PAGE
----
Sen. Mitt Romney’s office received 3,017 calls through a phone number on the organization’s website that redirects callers to their senator’s office based on the caller’s ZIP code. Sen. Cory Gardner’s office received 2,539 calls. He represents Colorado and is up for reelection in November.

Romney, who represents Utah, has indicated this week that The New York Times report on Bolton’s book manuscript increases the likelihood the former national security adviser will be called to testify.

12:37 p.m. | “Tell us what you know”: Wisconsin GOP Sen. Ron Johnson told reporters he believes there are “outstanding, legitimate questions,” about Hunter Biden’s ties to the Ukranian energy company Burisma, and that he doesn’t want Bolton’s testimony or manuscript to be brought into the trial.

“Not particularly, I’d rather have John Bolton just come forward and tell us what you know,” Johnson said.

Alaska Republican Sen. Lisa Murkowski said there is ongoing discussion about Bolton testifying.

“Well, I think that there’s still some discussion about how we will have an opportunity to hear from Mr. Bolton,” Murkowski said. “I think Bolton probably has something to offer us, so we’ll figure out how we’re going to learn more.”

12:22 p.m. | “Zero sense”: “I am ready to make my decision based on the record established in the House,” Senate Judiciary Chairman Lindsey Graham told reporters Tuesday. “The House chose not to pursue witnesses that were available to them. I don’t want to start a precedent of just doing half-ass in the House.”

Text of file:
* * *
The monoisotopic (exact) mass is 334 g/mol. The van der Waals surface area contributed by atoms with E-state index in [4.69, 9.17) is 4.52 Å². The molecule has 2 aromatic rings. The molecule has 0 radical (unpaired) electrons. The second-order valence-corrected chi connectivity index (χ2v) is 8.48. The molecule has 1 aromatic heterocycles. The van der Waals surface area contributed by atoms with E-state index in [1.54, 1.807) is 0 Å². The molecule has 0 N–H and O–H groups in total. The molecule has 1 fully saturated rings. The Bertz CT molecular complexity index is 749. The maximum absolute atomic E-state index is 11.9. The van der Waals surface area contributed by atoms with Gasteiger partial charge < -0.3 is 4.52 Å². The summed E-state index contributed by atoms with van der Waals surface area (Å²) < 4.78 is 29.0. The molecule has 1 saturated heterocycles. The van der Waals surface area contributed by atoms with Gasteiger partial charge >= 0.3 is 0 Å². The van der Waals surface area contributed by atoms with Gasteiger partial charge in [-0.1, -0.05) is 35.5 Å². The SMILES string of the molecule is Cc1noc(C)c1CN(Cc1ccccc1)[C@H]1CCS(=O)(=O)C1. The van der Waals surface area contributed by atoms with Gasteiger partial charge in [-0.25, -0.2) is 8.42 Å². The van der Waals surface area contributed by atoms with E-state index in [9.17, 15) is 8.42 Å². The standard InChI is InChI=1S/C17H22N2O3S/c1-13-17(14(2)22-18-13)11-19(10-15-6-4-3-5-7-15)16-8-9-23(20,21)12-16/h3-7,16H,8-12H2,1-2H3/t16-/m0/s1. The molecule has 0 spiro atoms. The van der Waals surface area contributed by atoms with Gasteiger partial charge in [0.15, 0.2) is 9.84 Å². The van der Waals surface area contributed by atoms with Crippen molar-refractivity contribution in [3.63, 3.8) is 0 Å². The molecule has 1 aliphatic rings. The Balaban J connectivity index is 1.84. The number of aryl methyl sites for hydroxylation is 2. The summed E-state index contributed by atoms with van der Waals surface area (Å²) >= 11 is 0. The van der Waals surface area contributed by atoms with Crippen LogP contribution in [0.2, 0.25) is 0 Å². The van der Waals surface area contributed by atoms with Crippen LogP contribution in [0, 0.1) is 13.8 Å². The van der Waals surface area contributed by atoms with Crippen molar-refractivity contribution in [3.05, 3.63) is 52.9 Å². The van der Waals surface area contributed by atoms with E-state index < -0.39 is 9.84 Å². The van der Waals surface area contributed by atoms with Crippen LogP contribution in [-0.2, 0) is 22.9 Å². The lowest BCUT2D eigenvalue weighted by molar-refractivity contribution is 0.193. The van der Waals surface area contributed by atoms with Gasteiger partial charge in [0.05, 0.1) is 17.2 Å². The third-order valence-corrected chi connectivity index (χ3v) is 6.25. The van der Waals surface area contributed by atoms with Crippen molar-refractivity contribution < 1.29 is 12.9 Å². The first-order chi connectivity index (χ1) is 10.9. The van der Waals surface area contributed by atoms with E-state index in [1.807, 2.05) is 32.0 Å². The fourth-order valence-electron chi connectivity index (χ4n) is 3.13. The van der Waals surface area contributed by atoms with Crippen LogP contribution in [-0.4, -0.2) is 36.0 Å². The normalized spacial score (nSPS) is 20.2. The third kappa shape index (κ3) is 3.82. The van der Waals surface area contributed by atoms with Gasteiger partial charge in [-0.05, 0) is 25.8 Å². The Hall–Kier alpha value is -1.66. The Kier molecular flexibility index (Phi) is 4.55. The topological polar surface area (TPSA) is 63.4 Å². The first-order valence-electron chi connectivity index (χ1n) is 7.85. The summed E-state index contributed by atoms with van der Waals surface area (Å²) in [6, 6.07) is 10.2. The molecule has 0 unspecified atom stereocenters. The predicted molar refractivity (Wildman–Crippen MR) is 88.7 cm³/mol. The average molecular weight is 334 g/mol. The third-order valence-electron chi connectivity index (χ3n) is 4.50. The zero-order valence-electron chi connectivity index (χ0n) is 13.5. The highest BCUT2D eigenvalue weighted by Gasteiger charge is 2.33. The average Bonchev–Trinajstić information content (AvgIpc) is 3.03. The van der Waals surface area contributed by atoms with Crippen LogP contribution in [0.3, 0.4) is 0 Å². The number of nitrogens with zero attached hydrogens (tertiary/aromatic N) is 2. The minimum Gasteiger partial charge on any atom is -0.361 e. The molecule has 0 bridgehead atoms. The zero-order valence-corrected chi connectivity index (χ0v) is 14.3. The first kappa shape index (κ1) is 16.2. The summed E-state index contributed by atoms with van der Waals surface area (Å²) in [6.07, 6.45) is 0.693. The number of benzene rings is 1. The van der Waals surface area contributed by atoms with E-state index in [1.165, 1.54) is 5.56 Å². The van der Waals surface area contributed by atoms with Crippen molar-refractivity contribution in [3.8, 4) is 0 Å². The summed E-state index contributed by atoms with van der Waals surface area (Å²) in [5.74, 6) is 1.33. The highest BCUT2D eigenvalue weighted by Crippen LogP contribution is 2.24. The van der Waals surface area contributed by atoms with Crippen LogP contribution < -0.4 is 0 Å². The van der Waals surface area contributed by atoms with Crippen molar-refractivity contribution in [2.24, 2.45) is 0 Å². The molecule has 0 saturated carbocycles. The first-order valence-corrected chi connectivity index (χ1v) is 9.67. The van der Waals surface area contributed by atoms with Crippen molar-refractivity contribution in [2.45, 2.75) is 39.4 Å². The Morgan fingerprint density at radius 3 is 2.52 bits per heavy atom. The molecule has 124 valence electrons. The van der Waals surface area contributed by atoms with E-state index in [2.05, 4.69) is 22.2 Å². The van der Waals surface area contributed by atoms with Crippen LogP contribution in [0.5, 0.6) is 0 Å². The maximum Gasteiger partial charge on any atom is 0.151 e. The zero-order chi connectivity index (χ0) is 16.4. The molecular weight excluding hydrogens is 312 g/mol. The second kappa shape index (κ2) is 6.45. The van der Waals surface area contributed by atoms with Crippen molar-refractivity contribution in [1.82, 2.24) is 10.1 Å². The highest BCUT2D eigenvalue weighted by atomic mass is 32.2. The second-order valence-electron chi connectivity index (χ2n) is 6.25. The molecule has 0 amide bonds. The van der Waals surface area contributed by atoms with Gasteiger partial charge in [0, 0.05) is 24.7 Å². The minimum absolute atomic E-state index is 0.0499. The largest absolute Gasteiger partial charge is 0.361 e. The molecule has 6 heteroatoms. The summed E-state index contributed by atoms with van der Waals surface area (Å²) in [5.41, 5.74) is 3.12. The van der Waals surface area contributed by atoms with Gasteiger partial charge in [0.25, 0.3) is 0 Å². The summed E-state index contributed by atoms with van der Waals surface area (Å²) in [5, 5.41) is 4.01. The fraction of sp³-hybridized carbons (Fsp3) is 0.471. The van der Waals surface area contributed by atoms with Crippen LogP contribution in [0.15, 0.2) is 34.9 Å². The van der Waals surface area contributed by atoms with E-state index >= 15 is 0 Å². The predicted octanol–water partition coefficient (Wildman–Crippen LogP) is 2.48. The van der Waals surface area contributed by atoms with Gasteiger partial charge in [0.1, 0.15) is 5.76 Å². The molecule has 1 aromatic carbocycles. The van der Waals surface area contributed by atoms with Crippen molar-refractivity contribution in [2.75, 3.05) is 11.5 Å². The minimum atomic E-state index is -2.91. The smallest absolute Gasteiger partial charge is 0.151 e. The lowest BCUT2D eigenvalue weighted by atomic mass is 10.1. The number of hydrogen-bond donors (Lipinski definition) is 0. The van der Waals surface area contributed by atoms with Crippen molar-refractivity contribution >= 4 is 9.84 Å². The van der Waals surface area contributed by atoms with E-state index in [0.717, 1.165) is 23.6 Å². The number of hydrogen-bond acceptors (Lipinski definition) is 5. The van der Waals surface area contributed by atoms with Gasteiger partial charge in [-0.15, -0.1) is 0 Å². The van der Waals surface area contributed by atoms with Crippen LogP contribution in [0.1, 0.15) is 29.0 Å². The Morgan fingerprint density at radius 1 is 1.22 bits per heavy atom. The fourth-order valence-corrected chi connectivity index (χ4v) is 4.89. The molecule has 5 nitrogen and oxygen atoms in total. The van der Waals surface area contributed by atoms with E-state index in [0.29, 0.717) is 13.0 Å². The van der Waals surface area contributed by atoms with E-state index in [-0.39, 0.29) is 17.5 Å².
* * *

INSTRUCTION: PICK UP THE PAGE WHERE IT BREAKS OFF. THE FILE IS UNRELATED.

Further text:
The South Carolina Republican said the idea of calling one witness from each side “makes zero sense” and he predicted if there are going to be witnesses, there will be a lot of them.

“I’m just telling everybody who thinks you can surgically deal with this, it’s not going to happen,” Graham said. “I’ll make a prediction: There’ll be 51 Republican votes to call Hunter Biden, Joe Biden, the whistleblower and the DNC staffer at a very minimum.”

11:36 a.m. | No deal: Democratic Whip Richard J. Durbin of Illinois and Democratic Sen. Chris Coons of Delaware said they are both opposed to a witness swap to secure Bolton’s testimony.

“Personally, I’m against it,” Durbin said. However, he did not commit to voting against a deal.

Durbin said the Democrats want “material witnesses” brought before the Senate and any questions on materiality should be brought before Chief Justice John G. Roberts Jr.

Republican senators have been contemplating a trade that would possibly exchange the Bolton’s testimony for that of Hunter Biden.

Coons rejected that proposal.

“I will give credit to Sheldon Whitehouse for coming up with what I think is the most clever way to respond to that, which is: Why would we come up with some crooked quid pro quo deal on witnesses where we trade,” Coons said. “We’re going to let in, an obviously directly relevant fact witness for an obviously irrelevant witness. That’s what the whole underlying scheme was about. Was trying to gin up ways to smear the Bidens. So why would we agree to that?”

Democratic Sen. Ron Wyden of Oregon declared flatly that his party is “not negotiating” in a witness trade.

11:36 a.m. | Buy the book: GOP senators arriving for Tuesday’s impeachment proceedings largely demurred on whether they want to bring Bolton’s manuscript into the proceedings.

Sens. Roy Blunt and Mike Rounds said they would make a decision on the question later in the process. Rounds said he “would like to read the manuscript…but I’m not sure about bringing it into the [impeachment trial].”

“I’m sure Mr. Bolton would prefer I buy the book,” Blunt said, rather than read it in a closed setting, as Republican Sen. James Lankford suggested.

GOP Sen. John Cornyn of Texas said, “Based on what the New York Times reported, I don’t think it sheds any new light on the facts as we understand them.”